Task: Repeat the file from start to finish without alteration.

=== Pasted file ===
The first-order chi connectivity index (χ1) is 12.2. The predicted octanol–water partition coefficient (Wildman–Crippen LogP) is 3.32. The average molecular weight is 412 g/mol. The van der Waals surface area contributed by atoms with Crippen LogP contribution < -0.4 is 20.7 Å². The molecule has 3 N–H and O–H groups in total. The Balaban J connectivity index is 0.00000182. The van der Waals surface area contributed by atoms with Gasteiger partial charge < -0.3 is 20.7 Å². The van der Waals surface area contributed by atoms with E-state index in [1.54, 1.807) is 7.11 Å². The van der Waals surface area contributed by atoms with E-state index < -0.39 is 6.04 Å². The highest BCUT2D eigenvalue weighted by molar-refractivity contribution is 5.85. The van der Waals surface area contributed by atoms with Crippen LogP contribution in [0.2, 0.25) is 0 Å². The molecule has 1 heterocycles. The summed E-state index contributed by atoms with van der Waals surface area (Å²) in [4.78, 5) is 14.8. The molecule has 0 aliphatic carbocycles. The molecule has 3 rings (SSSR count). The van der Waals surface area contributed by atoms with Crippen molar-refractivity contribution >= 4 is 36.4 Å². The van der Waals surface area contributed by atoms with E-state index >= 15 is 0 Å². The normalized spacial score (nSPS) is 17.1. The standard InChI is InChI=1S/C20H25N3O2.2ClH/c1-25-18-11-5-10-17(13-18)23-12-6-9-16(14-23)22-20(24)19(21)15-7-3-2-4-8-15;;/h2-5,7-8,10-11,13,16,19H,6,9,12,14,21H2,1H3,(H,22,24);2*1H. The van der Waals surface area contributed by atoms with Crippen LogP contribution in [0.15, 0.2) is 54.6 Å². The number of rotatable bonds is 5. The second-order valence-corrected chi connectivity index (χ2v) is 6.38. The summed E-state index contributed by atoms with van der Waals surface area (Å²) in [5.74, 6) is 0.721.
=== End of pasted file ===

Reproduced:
The first-order chi connectivity index (χ1) is 12.2. The predicted octanol–water partition coefficient (Wildman–Crippen LogP) is 3.32. The average molecular weight is 412 g/mol. The van der Waals surface area contributed by atoms with Crippen LogP contribution < -0.4 is 20.7 Å². The molecule has 3 N–H and O–H groups in total. The Balaban J connectivity index is 0.00000182. The van der Waals surface area contributed by atoms with Gasteiger partial charge < -0.3 is 20.7 Å². The van der Waals surface area contributed by atoms with E-state index in [1.54, 1.807) is 7.11 Å². The van der Waals surface area contributed by atoms with E-state index < -0.39 is 6.04 Å². The highest BCUT2D eigenvalue weighted by molar-refractivity contribution is 5.85. The van der Waals surface area contributed by atoms with Crippen LogP contribution in [0.2, 0.25) is 0 Å². The molecule has 1 heterocycles. The summed E-state index contributed by atoms with van der Waals surface area (Å²) in [4.78, 5) is 14.8. The molecule has 0 aliphatic carbocycles. The molecule has 3 rings (SSSR count). The van der Waals surface area contributed by atoms with Crippen molar-refractivity contribution >= 4 is 36.4 Å². The van der Waals surface area contributed by atoms with E-state index >= 15 is 0 Å². The normalized spacial score (nSPS) is 17.1. The standard InChI is InChI=1S/C20H25N3O2.2ClH/c1-25-18-11-5-10-17(13-18)23-12-6-9-16(14-23)22-20(24)19(21)15-7-3-2-4-8-15;;/h2-5,7-8,10-11,13,16,19H,6,9,12,14,21H2,1H3,(H,22,24);2*1H. The van der Waals surface area contributed by atoms with Crippen LogP contribution in [0.15, 0.2) is 54.6 Å². The number of rotatable bonds is 5. The second-order valence-corrected chi connectivity index (χ2v) is 6.38. The summed E-state index contributed by atoms with van der Waals surface area (Å²) in [5.74, 6) is 0.721.